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yea, he required a renovation of these engagements, and they confirmed them with a solemn appeal unto his own omniscience. Hence, says a late writer of distinguished merit, "In the days of Christ's humiliation we have an example of it, (viz. of social vowing). At a certain time,. when many who profesied steadfastness in their attachment to Christ's person and ministrations had gone back,—He put a question to the twelve,"—"Will ye also go away?" Peter spake the sentiments of the whole, in a PuBlic vow,—" Lord, to whom shall we go? Thou hast the words of eternal life: And we believe and are sure, That thou art that Christ, the Son of the living God." This declaration hath not only the esientials of a vow, but even the very form of it. It is made not merely concerning Christ, but to him; it contains a dedication of themselves to him for time and eternityr as the Lord of eternal life; and it is attended with a solemn profestion of their faith concerning the character of Christ, on whom they believed. In short, Peter said all that can be expressed in the most prolix form of

words used in any solemn vow. We have

another example of solemn vows from the lips of the fame confessor, after Christ's resurrection. Peter had fliamefully deserted, and wickedly denied his Lord. His divine master, in order to restore him to the other disciples, whom, no doubt, he had scandalized by his conduct -y and to give the other Apostles assurance, that his commission of apostlesliip was not forfeited^ -—drew him to a solemn public vow of his love to the master whom he had lately denied ; yea, to a confirming his vow by swearing, as he had, on that occasion, denied him with Curses and Oaths. " Simeon, son of Jonas, lovest thou me more than these? He faith unto him, Yea, Lord! thou knowest that I love thee," Sec. Here is both a formal public vow, and a formal public appeal to the omniscience of Christ, with regard to his sincerity in his vow. It is true, though it be a public vow it is not social: But the reason is obvious. The other apostles were not aflbeiates with him in the aist of denying his Lord: But, had they been in the fame cafe with Peter, the fame reason would have pleaded for extending the question to them all; in order to their jointly professing their love to Christ, in a social as well as a public vow*."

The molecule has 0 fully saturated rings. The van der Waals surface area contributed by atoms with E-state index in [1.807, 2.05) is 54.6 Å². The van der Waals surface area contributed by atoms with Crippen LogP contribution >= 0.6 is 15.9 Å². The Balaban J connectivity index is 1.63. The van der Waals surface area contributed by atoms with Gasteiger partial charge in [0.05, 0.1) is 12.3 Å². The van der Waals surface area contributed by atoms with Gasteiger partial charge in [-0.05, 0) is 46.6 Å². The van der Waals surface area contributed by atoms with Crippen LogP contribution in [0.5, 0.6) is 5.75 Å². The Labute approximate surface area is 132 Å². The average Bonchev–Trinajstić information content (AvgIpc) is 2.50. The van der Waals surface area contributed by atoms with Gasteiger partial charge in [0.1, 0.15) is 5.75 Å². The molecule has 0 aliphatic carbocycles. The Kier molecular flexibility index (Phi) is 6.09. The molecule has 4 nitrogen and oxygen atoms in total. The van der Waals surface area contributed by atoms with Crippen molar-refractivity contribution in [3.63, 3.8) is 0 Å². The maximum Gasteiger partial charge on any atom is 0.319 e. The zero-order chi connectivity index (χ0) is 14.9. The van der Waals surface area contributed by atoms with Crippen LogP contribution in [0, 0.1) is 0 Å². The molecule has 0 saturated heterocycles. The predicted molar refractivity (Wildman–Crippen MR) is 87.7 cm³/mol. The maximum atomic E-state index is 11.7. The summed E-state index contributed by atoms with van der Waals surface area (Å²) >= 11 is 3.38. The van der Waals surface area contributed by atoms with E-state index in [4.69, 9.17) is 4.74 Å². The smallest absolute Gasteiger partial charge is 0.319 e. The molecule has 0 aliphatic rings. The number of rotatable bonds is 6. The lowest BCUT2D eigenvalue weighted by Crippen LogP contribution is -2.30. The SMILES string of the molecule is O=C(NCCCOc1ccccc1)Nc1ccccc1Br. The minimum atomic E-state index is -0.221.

* See Mr Graham's Discourses on Covenanting.

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2 Cor. viii. j. Heb. iv. 14. and x. 23.

THE Gospel Church, constituted by Christ immediately after his resurrection, was propagated by his inspired Apostles, according to the model he shewed them by his Spirit j and particular churches were formed according to that original pattern. The Church of Macedonia, Was formed on that of Jerusalem, which last was the first particular church under the better œconomy. These societies, however, were not Moles Absq_ue Nervis; but firmly bound together by ligaments, flowing from the will of their original founder. To ascertain the truth in this matter, we may,— !• Consider the Terms on which persons were * Aaaa admitted admitted to special fellowship in these socie* ties.—II. The Solemnities they used to testify their acceptance of these terms.—III. Then enquire If these engagements, on particular occasions, were renewed by the members of the Apostolic Churches, and that with divine approbation.

FIRST, I shall attend unto the Terms on which persons were admitted into the Apostolic Churches; and, as far as we know, they were,

I. A Profession of faith in the Apostolic doctrine. How many articles were explicitly professed is not easily ascertained; yet we may easily form a judgment of them from such particular instances as are to be found in the sacred history. The first time the Church exercised this power was on the day of Pentecost j but the terms of their assent are not recorded at length. The sacred historian only observes, in the general, that young converts " received the word, and that they continued in the apostles Doctrine:" But it is probable they laid the foundation in doctrines concerning the person of Christ; faith in him; conversion to God through him; baptism with water, as the sign of internal baptism with the Holy Ghost: For the sacred historian assures us, that Peter preached on these subjects unto the people j "and ■with many other words did he testify and exhort, saying, Save yourselves from this untoward generation." When he Testified, he declared the extent of his creed; and left a testimony against the dreadful evils of that untoward generation: And that testimony was received by the multitude which was added to the Church. This was the basis of their communion; otherways, they could not be said to have "continued in the apostles doctrine and fellowship, and in breaking of bread, and in prayers." Another instance is, the erection of the Church of Samaria. When the Evangelist Philip preached Christ unto them, they believed concerning the kingdom of God, and in the name of Jesus Christ; and, upon their profession of this faith to him, they were baptized by him. Though it is prefumeable, that many of them believed unto the saving of the soul; yet it is plain, that the faith mentioned cannot be confined unto this species: For Simon Magus Believed; but the sequel proved the insufficiency of his faith unto salvation. The truth is, neither the Apostles nor Evangelists, when admitting persons into the Gospel Church, acted according to their extraordinary gifts—discerning the spirits; but they acted as ordinary officers—satisfying themselves with a judgment of charity, without a judgment of certainty as to the internal state of the persons received; and this part of their conduct affords a rule of procedure in every sucAaaa 2 ceeding

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